Over the next two weeks, the District Court of NSW will be asked to determine whether Qantas’ standing down of a health and safety representative at the start of the pandemic was discriminatory conduct in criminal breach of the WHS Act.
The hearing follows a decision by the safety regulator that it had sufficient evidence to prosecute Qantas for targeting and standing down Theo Seremetidis as a result of his advice to workers on their rights to cease unsafe work.
At the time, workers were being made to clean planes arriving from covid hotspots in China without adequate personal protective equipment, disinfectant or covid-safe training.
Mr Seremetidis never worked another day at Qantas. Exactly one year after he was stood down, he and his workmates were illegally outsourced by the airline.
The TWU has welcomed the prosecution – the first of its kind in Australia, highlighting the seriousness of Qantas’ conduct.
The case is not an isolated incident, but is linked to Qantas failing to provide evidence of compliance with workplace health and safety to address workers’ concerns about their exposure to covid, despite requests from Mr Seremetidis in his capacity as a health and safety representative.
TWU NSW/Queensland Branch Secretary Richard Olsen said:
“Theo took his role as a health and safety representative seriously. He was highly trained and had issued several provisional improvement notices on Qantas in accordance with his powers and functions under the WHS Act. He cared deeply about the safety of his colleagues who were responsible for cleaning Qantas aircraft, particularly as the pandemic kicked off and workers were not provided proper PPE or even the basic provision of disinfectant.
“This is a landmark prosecution and a crucial test case for discriminatory conduct against trained worker representatives protected by robust workplace health and safety legislation.
“This criminal trial will be historic. The safety regulator found it had sufficient evidence to prosecute Qantas in the first ever case of its kind. The matter now falls into the hands of the judge, who will be asked to determine beyond reasonable doubt that Qantas was in criminal breach of the WHS Act.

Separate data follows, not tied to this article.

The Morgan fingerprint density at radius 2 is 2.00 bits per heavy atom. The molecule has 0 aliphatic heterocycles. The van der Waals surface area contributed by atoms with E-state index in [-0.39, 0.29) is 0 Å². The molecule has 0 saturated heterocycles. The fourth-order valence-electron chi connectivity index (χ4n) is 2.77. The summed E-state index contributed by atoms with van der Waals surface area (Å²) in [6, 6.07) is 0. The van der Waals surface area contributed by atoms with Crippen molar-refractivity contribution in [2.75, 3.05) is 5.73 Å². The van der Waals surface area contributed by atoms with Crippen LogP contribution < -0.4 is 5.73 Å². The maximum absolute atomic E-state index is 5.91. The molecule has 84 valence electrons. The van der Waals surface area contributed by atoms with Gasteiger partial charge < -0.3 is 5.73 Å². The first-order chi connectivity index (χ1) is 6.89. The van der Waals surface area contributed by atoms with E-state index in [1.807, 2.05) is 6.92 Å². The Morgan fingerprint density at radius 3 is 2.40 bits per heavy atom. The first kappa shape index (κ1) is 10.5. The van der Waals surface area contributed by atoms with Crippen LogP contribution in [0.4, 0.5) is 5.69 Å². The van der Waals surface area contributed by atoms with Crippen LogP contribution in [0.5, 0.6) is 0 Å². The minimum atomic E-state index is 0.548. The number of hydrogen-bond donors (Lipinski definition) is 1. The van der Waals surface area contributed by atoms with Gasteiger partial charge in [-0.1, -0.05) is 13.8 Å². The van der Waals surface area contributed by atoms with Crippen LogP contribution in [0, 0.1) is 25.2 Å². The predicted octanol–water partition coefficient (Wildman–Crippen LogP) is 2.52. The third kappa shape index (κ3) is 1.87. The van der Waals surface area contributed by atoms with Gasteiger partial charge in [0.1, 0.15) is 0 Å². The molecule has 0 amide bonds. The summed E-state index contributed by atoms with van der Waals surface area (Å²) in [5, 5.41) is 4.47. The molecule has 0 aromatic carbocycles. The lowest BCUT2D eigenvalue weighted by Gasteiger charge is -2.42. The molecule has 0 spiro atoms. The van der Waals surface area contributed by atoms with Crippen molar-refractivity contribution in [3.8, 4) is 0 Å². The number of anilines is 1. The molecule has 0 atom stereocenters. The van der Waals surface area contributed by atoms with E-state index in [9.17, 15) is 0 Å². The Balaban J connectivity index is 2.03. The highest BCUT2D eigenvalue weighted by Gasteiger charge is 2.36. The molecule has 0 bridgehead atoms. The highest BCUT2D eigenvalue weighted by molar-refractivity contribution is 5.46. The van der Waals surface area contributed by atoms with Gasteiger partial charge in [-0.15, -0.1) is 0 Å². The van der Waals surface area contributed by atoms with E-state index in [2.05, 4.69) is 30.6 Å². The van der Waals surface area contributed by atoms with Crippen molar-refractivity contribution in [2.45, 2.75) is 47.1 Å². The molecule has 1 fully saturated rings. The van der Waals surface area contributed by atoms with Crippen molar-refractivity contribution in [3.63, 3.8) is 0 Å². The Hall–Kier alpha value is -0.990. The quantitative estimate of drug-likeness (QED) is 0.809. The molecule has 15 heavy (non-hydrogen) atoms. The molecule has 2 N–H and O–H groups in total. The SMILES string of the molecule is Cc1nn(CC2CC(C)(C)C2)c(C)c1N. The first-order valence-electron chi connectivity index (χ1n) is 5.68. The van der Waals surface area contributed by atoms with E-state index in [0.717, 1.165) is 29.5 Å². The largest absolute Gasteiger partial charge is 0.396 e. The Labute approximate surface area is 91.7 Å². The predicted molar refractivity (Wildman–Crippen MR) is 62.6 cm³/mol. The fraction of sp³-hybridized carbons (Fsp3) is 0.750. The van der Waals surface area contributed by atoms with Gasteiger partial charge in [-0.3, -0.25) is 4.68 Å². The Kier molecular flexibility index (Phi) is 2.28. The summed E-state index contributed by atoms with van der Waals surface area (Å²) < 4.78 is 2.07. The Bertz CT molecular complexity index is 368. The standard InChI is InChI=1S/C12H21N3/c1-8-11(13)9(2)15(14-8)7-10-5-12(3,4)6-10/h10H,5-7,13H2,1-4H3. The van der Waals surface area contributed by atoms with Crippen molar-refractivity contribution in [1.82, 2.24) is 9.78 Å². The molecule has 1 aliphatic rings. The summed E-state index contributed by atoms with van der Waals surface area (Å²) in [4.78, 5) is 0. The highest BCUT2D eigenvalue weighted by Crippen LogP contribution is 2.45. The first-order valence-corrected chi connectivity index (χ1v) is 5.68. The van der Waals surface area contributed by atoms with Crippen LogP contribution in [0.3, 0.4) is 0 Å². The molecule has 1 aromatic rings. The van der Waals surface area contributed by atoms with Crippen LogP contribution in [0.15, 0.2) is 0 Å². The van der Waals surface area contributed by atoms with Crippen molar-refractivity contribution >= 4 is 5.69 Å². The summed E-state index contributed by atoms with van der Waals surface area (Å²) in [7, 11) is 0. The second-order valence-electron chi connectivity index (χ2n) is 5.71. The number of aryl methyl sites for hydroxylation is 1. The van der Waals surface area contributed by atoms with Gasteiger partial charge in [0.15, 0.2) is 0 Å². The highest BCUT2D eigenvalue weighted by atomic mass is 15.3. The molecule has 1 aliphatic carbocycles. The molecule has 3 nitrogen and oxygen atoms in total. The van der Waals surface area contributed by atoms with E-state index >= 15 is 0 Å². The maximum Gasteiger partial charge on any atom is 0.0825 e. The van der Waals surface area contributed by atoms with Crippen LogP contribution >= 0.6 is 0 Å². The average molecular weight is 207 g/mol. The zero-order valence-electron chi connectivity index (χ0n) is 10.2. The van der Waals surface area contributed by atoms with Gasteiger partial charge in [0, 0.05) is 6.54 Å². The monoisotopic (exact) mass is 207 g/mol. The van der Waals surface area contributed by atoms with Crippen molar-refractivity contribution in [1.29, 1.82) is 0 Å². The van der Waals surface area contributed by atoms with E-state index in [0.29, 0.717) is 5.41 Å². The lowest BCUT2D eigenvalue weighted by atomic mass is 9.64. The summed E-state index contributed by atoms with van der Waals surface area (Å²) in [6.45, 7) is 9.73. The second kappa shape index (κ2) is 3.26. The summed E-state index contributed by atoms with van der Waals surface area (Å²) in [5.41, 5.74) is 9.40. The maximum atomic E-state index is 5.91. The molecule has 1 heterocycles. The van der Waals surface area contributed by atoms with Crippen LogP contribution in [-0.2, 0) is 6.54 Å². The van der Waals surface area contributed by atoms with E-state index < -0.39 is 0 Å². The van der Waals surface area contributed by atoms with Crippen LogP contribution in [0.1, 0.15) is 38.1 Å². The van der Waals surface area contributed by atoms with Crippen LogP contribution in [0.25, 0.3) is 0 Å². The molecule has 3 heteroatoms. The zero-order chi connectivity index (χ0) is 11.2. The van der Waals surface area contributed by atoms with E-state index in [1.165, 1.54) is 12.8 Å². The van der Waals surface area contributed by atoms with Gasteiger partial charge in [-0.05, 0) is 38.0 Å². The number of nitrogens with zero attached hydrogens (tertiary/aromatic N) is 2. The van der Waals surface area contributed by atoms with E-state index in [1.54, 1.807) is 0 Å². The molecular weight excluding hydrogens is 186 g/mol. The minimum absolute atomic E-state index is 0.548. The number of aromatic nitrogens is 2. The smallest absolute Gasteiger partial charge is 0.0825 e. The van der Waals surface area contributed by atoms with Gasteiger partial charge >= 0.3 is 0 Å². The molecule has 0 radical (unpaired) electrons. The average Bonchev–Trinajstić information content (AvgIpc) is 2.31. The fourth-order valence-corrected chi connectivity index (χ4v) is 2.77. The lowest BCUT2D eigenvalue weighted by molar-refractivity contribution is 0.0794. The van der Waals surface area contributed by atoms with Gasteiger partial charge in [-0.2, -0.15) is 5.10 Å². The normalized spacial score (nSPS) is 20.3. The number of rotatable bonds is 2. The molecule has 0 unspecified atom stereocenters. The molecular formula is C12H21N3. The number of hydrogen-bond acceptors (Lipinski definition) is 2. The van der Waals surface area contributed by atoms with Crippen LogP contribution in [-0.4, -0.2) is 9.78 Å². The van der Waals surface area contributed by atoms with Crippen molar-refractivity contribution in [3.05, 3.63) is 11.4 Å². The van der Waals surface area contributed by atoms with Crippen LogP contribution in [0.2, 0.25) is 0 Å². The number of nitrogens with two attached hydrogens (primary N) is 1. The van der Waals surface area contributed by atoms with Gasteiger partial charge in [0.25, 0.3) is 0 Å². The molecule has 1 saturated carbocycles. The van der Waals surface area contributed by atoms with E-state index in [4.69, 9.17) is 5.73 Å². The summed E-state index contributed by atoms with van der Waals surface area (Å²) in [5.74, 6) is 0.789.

“We welcome the prosecution and commend the bravery of our member Theo, taking on a known corporate bully like Qantas in an unprecedented criminal case. He has our backing all the way.”
TWU National Secretary Michael Kaine said:
“No other company in Australia has ever faced these serious criminal charges. If the District Court agrees that Qantas was in criminal breach of the WHS Act by targeting a trained health and safety rep, it will achieve Qantas yet another accolade for attacking workers – alongside the crown for the largest case of illegal sackings in the country as determined twice by the Federal Court.
“The standing down of Theo coincided with Qantas’ efforts to downplay the deadly virus in public commentary and worker briefings. Shortly after, a covid cluster occurred in the Qantas baggage room in Adelaide, which almost claimed the life of one of our members.
“Over the last two years, we’ve seen that Alan Joyce and other overpaid executives receive multimillion dollar bonuses for finding new and perverse ways to tear down workers and trash standards at our once-cherished national carrier. We need a Safe and Secure Skies Commission to take the excessive greed out of aviation and restore it to a fair, safe and reliable industry.”
Upon request from the TWU, a SafeWork inspection took place of Qantas’ fleet presentation at Sydney airport shortly after Mr Seremetidis was stood down, with the inspector reporting they:
“observed workers wiping over multiple tray tables with the same wet cloth with no disinfectant and cleaning unknown liquids on floors and surfaces.”
The report also says cleaners were: “required to handle wet and used tissues, used face masks, soiled nappies and the workers advised they occasionally have to clean vomit and blood off surfaces. PPE [personal protective equipment] was not mandated for the majority of these tasks.”
The criminal charges, of which there are multiple, each carry a maximum penalty of $594,021, plus any compensation that may be awarded to Theo.
On Friday 18th November the High Court will hear oral submissions to determine whether it should grant Qantas special leave to appeal two emphatic Federal Court rulings that it illegally sacked nearly 2,000 workers to avoid enterprise bargaining rights.